By Josh Speer / October 1st, 2019
|Release Date||August 13th, 2019|
|Platform||PC, Nintendo Switch, PS4, Xbox One|
|Age Rating||E for Everyone – Mild Fantasy Violence|
I first played Exception a year ago at PAX West. At the time, I was impressed by the colorful graphics and the cool premise. You are a data thread in an old woman’s computer that has been infected by a virus, and your job is to fix things. You play a lone thread enhanced beyond the normal scope and equipped with powerful weapons. The question is, does Exception live up to my early impressions? Or was it less than the sum of its parts?
The game is split into 16 chapters, each comprised of 8 stages. At the end of each chapter, you face a boss fight, and upon defeating them you are given a new sliver of story to digest. You can always skip these and check them out later, but I like doing things in sequence. The story starts with an old woman opening up a suspicious email and contracting a computer virus, but there’s a lot more complexity at play. You play a character who starts as a run-of-the-mill thread in her computer’s system and who becomes a representation of something much more. Along the way, you meet allies who inform you of what has transpired and guide you on the path to finding the power to stop it. Your primary goal is to stop Titan, who has taken charge of the entire system after it was affected. There’s a lot of big themes at play here, such as conformity versus individuality, paranoia and authoritarianism. Not what I expected from a game about a computer virus, but cool nevertheless. My only complaint about the story is that it’s very verbose, and perhaps could do more with less. That said, I do appreciate the effort to tell a compelling tale, as well as the style of the comic book story panels.
No platformer is all about story though, and Exception is no exception (I had to). Most of the game is pure platforming, split up with short segments of combat and boss battles. Every level pretty much has you going from point A to B, finally slashing a cubical data Node to complete a level. While most every stage is pretty short, and can generally be beaten in less than a minute, that’s not the same as easy. I consider myself capable at the genre, and some levels really gave me a run for my money. Thankfully, that’s usually due to my own impatience and not bad design. One especially cool aspect of Exception‘s levels is that they twist and contort as you progress, literally flipping around and turning gravity on its head. You typically do this by hitting switches, which can affect the stage or teleport you someplace else. It’s very fascinating to watch, and it gives this digital world a truly organic and dynamic sensation.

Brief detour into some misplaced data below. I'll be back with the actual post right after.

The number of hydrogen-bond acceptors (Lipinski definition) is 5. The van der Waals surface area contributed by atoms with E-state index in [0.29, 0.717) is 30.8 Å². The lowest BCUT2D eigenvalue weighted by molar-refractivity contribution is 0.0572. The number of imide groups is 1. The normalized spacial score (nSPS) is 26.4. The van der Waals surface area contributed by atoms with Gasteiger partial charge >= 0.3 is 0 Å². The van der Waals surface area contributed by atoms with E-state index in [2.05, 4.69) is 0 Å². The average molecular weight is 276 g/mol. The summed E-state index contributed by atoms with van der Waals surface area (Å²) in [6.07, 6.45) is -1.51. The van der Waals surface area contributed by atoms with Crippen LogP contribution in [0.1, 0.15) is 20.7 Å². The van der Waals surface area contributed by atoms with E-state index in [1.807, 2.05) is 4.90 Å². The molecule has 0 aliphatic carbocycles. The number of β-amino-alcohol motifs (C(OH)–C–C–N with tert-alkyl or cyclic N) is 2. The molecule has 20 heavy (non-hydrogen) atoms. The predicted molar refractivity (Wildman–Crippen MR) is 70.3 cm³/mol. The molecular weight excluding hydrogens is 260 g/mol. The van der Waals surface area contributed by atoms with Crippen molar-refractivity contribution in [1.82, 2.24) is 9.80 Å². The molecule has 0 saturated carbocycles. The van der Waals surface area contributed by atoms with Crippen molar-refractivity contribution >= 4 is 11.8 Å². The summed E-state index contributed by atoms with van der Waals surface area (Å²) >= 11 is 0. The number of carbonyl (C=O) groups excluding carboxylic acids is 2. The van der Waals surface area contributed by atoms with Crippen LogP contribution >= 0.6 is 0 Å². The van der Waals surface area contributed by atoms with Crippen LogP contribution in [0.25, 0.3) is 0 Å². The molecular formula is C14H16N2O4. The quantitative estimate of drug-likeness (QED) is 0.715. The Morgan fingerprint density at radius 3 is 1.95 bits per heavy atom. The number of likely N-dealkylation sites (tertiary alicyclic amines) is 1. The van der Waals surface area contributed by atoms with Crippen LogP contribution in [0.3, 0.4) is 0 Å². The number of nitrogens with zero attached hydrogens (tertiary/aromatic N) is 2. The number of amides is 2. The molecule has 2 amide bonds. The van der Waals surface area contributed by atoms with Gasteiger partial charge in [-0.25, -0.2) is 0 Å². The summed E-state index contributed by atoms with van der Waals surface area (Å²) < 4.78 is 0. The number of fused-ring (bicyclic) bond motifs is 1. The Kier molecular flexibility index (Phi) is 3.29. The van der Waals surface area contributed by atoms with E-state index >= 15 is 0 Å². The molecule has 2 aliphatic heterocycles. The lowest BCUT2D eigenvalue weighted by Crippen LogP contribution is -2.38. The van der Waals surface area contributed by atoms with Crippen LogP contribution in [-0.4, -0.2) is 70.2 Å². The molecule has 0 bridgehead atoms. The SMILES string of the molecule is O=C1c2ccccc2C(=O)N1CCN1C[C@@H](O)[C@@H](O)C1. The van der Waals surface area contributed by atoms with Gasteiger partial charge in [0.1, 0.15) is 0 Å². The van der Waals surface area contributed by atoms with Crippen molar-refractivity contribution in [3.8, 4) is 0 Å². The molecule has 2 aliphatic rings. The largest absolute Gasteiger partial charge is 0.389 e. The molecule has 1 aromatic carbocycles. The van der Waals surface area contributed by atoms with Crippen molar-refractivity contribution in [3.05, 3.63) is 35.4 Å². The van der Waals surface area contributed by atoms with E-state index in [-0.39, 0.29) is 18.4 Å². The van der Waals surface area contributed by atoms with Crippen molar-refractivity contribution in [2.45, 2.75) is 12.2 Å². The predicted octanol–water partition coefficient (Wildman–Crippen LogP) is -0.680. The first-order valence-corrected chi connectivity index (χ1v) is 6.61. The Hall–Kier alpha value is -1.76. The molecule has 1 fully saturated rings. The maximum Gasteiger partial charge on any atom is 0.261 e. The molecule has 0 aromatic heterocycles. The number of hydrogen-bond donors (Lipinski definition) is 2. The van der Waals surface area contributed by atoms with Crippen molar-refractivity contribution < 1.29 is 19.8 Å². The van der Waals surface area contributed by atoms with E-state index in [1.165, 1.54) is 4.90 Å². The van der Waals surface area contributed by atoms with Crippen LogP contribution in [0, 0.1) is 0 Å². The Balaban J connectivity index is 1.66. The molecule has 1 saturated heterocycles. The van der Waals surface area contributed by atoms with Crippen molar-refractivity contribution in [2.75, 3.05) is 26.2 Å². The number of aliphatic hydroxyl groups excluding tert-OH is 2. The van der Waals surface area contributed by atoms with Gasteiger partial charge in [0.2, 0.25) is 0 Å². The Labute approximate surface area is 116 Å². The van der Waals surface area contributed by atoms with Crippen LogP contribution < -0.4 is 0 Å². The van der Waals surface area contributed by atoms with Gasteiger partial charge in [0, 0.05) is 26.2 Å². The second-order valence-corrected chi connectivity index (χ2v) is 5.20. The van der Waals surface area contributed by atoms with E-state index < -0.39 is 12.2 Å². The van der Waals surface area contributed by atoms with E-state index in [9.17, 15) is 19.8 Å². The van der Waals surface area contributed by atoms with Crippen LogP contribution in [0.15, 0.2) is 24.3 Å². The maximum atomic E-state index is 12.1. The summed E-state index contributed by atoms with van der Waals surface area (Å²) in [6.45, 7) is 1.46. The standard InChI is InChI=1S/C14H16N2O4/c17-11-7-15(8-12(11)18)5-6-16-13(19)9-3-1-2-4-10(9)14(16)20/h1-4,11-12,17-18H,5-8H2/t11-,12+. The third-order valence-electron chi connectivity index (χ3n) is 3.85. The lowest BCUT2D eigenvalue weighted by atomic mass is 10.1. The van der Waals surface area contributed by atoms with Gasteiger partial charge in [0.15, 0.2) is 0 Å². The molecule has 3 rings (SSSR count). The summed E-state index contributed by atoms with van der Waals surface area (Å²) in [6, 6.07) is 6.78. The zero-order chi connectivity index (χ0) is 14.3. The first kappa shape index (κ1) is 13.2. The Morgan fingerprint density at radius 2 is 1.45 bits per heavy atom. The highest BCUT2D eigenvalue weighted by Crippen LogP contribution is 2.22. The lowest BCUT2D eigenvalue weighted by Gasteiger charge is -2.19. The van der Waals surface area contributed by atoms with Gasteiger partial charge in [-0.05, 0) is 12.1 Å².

As far as navigating the levels, you have a few tools at your disposal. You can run, jump, wall jump and slash things, but that’s not all you can do. At set progression points you’ll unlock new attack skills, and these can do a lot to increase your combat flexibility. Examples are throwing a shooting star forward, doing a downward slide through narrow apertures and much more. It’s cool in theory, but I have a problem with these skills: most require too much wind up. Exception is a very fast game, and one that’s focused entirely on speedrunning. Since that’s the case, I thought it was a bit contrary that each of these skills not only is complex to utilize, but also comparatively time consuming. To be fair, you can use Bytes well-hidden in levels to upgrade these skills (something I didn’t discover ’til I beat the game), making them more powerful and wider ranging, but I just wish the attack skills were simplified. If the game’s about speed, why not map each subsequent skill to a single button? It’s a technical complaint, but an important one. I was also surprised that I had gotten all the new skills by about the halfway point of the game, meaning there was nothing new to unlock in the latter half.
I feel I should touch upon the boss battles. Frankly, I only enjoyed half of them, and felt the others were a slog. While there’s a good variety of bosses, it’s often not clear where you can damage bosses, and if they beat you, you’re forced to restart from the very beginning of the level. Sometimes there’s a long run up to a boss, so this was a bit of an irritation. By far the bosses I preferred were the ones that felt more like a puzzle, with set rules on how to avoid and deal damage. An example is one boss armed with gatling guns and missile launchers. By watching how it moves, you can tell which one is gonna come at you, and avoid them accordingly. There’s also one really clever fight where the boss can’t be hurt by you at all, so you have to trick it into hitting itself with his projectiles. And the final boss fight against Titan is fantastic, where you literally use the stage itself to smack him around as he tries to destroy you. If all the boss fights were like these examples, I would have liked them a lot better. Thankfully though, most of the game is about the platforming, and I rather enjoyed most of that.